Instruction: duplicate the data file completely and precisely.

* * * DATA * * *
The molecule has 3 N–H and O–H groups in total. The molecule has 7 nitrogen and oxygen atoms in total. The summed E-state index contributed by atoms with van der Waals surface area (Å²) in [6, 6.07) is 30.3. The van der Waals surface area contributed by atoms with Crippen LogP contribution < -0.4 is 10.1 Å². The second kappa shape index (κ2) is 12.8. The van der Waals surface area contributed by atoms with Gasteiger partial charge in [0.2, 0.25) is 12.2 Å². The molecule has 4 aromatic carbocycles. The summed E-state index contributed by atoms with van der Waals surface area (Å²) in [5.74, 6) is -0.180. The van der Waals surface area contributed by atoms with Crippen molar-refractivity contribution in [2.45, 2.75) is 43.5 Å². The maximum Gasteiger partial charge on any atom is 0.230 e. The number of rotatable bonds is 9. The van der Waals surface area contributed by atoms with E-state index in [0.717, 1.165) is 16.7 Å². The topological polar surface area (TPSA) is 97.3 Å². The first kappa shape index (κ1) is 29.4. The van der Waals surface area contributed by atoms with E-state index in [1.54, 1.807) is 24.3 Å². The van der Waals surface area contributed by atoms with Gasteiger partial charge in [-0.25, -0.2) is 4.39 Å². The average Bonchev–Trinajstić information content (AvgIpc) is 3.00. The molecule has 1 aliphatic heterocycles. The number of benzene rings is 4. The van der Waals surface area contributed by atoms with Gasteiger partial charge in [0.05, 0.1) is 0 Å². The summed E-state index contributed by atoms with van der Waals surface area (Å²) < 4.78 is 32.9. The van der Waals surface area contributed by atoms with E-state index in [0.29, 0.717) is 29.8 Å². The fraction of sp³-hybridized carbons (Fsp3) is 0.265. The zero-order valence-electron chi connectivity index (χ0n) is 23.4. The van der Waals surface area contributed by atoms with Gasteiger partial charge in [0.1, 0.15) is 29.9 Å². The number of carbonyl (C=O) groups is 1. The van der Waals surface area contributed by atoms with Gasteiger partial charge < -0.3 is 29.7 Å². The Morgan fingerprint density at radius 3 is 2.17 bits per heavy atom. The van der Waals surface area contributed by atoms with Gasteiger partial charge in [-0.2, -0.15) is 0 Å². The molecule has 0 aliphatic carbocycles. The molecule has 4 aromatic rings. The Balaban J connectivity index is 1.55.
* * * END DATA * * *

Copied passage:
The molecule has 3 N–H and O–H groups in total. The molecule has 7 nitrogen and oxygen atoms in total. The summed E-state index contributed by atoms with van der Waals surface area (Å²) in [6, 6.07) is 30.3. The van der Waals surface area contributed by atoms with Crippen LogP contribution < -0.4 is 10.1 Å². The second kappa shape index (κ2) is 12.8. The van der Waals surface area contributed by atoms with Gasteiger partial charge in [0.2, 0.25) is 12.2 Å². The molecule has 4 aromatic carbocycles. The summed E-state index contributed by atoms with van der Waals surface area (Å²) in [5.74, 6) is -0.180. The van der Waals surface area contributed by atoms with Crippen molar-refractivity contribution in [2.45, 2.75) is 43.5 Å². The maximum Gasteiger partial charge on any atom is 0.230 e. The number of rotatable bonds is 9. The van der Waals surface area contributed by atoms with E-state index in [0.717, 1.165) is 16.7 Å². The topological polar surface area (TPSA) is 97.3 Å². The first kappa shape index (κ1) is 29.4. The van der Waals surface area contributed by atoms with E-state index in [1.54, 1.807) is 24.3 Å². The van der Waals surface area contributed by atoms with Gasteiger partial charge in [-0.25, -0.2) is 4.39 Å². The average Bonchev–Trinajstić information content (AvgIpc) is 3.00. The molecule has 1 aliphatic heterocycles. The number of benzene rings is 4. The van der Waals surface area contributed by atoms with Gasteiger partial charge in [0.05, 0.1) is 0 Å². The summed E-state index contributed by atoms with van der Waals surface area (Å²) < 4.78 is 32.9. The van der Waals surface area contributed by atoms with E-state index in [0.29, 0.717) is 29.8 Å². The fraction of sp³-hybridized carbons (Fsp3) is 0.265. The zero-order valence-electron chi connectivity index (χ0n) is 23.4. The van der Waals surface area contributed by atoms with Gasteiger partial charge in [0.1, 0.15) is 29.9 Å². The number of carbonyl (C=O) groups is 1. The van der Waals surface area contributed by atoms with Gasteiger partial charge < -0.3 is 29.7 Å². The Morgan fingerprint density at radius 3 is 2.17 bits per heavy atom. The van der Waals surface area contributed by atoms with Gasteiger partial charge in [-0.2, -0.15) is 0 Å². The molecule has 0 aliphatic carbocycles. The molecule has 4 aromatic rings. The Balaban J connectivity index is 1.55.